An Addendum to “Let’s Get Some Things Clear”

A little over six months ago I wrote a post about Whitman and his exposure to slavery and how it affected his writing. I ran across some new information about Whitman that I thought was pertinent to that discussion:

The nigger, like the Injun, will be eliminated: it is the law of races, history, what-not: always so far inexorable—always to be. Someone proves that a superior grade of rats comes and then all the minor rats are cleared out.

The problem in this is not so much that Whitman thinks races as we know them will disappear (although his language is harsh), but that he places value judgments on the races. The idea that some races are minor is scary.

I Am George Zimmerman

I am George Zimmerman.

That’s the statement that’s missing from talk about white privilege. I can talk all day about how had I been in Trayvon’s place, I wouldn’t have been murdered, but that fails to respect privilege as lethal. The flip side, though, is equally true and rarely discussed. If I was George Zimmerman, I, too, in all likelihood, would have walked away from slaying a child totally free.

I describe myself as an ally, but when something like this happens, I have to dig real dip because the temptation is to sympathize with Trayvon, post a bunch of critical race articles on my Twitter and Facebook feeds, have a couple of solid conversations with friends, and then move on.

But those actions do nothing to recognize or make up for my privilege. In fact, these actions are made easier by my privilege. That I am able to, without emotion, rationally consider every legal and racial side of this argument so easily is because I do not feel the urgency that a different color of skin might give me.

And my identification with Zimmerman goes much further. Because privilege acts without me having to do anything, it and racism are part of my natural state. Racism and prejudice have been totally socialized into me. In two weeks, I’m moving to Detroit. The first thing people say to me is usually “You should take self-defense classes” or “You should buy a gun.” What? So I can protect myself from Trayvon? But it’s hard not to begin to believe them.

The truth is this: every moment that I am not being actively anti-racist, I am loading a gun for someone more bigoted than I. People like me, for fear of our lives, created the Stand Your Gun laws, enabling Zimmerman to kill a young black man and never have to pay for it. It’s time we owned up to it.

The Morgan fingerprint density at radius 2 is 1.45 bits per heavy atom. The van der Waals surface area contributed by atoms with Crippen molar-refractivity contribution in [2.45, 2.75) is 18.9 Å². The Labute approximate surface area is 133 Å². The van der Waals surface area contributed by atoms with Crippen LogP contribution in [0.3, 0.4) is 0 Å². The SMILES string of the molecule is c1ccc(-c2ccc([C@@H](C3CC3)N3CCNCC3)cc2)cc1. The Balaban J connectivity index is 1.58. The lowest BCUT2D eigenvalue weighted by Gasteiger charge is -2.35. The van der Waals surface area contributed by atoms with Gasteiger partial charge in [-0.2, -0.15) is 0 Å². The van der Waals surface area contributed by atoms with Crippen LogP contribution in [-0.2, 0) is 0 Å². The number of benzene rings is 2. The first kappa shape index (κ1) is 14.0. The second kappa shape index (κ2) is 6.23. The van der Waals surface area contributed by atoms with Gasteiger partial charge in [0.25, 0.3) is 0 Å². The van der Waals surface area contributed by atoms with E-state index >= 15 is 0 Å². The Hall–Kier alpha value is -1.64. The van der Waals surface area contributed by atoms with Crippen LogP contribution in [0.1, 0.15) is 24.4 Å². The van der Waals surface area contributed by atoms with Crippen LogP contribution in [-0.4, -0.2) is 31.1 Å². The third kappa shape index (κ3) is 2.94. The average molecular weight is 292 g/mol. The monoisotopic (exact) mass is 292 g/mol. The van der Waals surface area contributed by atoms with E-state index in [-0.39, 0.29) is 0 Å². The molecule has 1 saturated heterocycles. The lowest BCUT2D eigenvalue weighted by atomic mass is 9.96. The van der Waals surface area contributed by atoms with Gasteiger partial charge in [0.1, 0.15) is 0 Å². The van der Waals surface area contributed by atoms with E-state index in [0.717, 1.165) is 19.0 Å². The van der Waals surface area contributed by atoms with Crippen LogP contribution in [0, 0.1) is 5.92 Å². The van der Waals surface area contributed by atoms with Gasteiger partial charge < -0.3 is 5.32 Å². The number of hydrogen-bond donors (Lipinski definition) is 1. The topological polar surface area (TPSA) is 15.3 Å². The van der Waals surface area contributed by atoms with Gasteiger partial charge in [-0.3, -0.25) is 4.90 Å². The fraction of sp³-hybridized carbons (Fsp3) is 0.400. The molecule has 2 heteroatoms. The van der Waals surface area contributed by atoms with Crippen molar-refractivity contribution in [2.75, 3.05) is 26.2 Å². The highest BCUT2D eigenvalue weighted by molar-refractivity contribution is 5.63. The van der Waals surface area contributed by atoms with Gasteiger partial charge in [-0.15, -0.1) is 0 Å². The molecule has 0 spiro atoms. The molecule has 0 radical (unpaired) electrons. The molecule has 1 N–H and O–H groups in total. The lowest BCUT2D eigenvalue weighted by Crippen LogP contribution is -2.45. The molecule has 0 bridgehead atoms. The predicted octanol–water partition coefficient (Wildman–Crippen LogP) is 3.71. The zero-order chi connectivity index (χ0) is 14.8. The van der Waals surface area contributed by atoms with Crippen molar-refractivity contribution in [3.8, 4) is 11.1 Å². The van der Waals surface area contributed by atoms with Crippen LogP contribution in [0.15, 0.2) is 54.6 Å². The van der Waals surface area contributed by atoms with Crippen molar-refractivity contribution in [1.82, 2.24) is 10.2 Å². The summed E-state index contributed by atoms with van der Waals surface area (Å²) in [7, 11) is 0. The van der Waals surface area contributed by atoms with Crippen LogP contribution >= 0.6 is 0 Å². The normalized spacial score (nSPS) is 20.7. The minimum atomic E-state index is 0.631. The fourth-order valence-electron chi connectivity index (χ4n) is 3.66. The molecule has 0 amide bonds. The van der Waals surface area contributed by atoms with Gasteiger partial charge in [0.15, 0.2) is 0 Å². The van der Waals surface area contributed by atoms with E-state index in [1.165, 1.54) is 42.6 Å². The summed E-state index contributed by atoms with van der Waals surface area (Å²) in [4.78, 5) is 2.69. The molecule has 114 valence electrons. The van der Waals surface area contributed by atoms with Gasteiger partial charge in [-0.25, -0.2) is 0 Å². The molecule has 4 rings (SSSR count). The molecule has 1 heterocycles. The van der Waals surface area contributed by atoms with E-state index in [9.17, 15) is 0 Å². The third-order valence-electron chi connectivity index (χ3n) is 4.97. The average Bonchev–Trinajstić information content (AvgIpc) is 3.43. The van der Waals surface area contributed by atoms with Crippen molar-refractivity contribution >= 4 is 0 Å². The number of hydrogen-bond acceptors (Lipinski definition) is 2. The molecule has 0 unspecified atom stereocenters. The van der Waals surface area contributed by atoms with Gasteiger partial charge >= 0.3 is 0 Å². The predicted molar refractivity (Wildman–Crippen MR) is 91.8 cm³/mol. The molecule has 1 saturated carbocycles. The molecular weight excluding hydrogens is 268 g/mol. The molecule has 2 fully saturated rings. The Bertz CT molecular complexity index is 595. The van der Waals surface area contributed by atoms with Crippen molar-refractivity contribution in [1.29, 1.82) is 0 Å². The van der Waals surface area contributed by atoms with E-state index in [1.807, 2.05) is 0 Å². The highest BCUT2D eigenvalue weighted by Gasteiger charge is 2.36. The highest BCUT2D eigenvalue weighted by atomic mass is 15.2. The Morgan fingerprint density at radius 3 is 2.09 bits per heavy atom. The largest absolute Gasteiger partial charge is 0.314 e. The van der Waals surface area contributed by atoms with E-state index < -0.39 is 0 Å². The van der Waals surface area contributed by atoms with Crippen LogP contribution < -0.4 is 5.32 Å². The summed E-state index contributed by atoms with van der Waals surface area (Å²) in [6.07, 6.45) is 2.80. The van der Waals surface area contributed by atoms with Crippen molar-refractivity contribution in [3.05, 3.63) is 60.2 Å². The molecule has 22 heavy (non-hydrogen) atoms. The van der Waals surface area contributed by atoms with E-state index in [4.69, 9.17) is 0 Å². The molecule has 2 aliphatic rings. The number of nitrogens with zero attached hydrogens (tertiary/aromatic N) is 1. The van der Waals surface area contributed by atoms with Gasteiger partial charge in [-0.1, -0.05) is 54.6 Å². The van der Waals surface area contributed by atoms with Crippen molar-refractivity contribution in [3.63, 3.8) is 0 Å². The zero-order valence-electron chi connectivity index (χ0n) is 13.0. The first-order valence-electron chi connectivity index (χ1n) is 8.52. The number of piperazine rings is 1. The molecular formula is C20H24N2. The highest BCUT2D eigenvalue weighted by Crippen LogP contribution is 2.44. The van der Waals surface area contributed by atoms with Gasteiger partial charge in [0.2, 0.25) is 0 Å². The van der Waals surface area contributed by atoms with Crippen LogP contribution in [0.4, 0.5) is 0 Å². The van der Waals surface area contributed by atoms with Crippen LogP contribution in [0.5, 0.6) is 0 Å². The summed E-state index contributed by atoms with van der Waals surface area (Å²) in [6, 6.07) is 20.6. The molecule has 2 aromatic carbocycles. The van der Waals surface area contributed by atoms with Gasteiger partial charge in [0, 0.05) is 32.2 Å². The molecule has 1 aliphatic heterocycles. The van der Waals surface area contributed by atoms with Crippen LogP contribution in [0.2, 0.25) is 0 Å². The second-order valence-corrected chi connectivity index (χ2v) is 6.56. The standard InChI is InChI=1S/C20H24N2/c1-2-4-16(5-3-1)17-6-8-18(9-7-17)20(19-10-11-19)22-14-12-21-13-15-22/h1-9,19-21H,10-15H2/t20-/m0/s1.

That Racism Over There, or, the Fetishization of Racism

It’s weird being in a city where there are so many publications reporting on so many different stories. Back home, I can literally read every news source for local news in any given day. That’s virtually impossible in a place like Chicago.

Today, one of our mentors directed some of my peers to an online blog’s report of an alleged crime committed on July 4th. The blog reported that a black 18-year-old man allegedly stole a woman’s phone. It identified this 18-year-old as a student who graduated at my mentor’s school. The article is very slanted and, well, racist, portraying the recent graduate as a thug. Certainly, stealing is wrong and, if he did in fact steal the phone, he should be reasonably punished. But this article judged this young man by this one, albeit very dumb, action, and attempted to paint a picture of the young man as someone with a history of problem behavior. And the comments are worse–there are literally too many comments to count of the “there goes the neighborhood because of those people” type. (I didn’t post the original article here because I’m so ashamed by its bad journalism that I can’t bear to signal boost it.)

In my CMA group, we had a moment of righteous anger while one member of our group read the article and the comments. And while it felt good to have an example of relatively clear right and wrong in front of me, it also made me a little uncomfortable. I’m not completely sure why, but I think it has to do with the privilege it gives me. By observing and noting someone’s blatant racism, I get to distance myself from racism. I get to feel better about myself. What I’m actually feeling when I think about the young man’s trial is not empathy for the hate he is experiencing but rather relief that I am not as racist as those people.

One of my favorite writers, Ta-Nehisi Coates, writes about how most racist people are good people because Coates interprets racism broadly. It is not restricted to anonymous comments on a blog. It also occurs every time I make an unwarranted assumption about someone based on their race or when I’m complicit in someone else’s racism.

In some ways, then, observing the kind of bigoted racism that is so easy to find on the Internet is a form of fetishization for me. It enables me to experience relief about my own insecurities. It allows me to box racism in and other it, pushing it far away from me. It’s terrible that this young man has to endure the kind of racism that has been aimed at him, but racism is not fixed by a room full of college graduates groaning over anonymous comments. It’s fixed by every single person examining personal assumptions, biases, prejudices, and, yes, racism.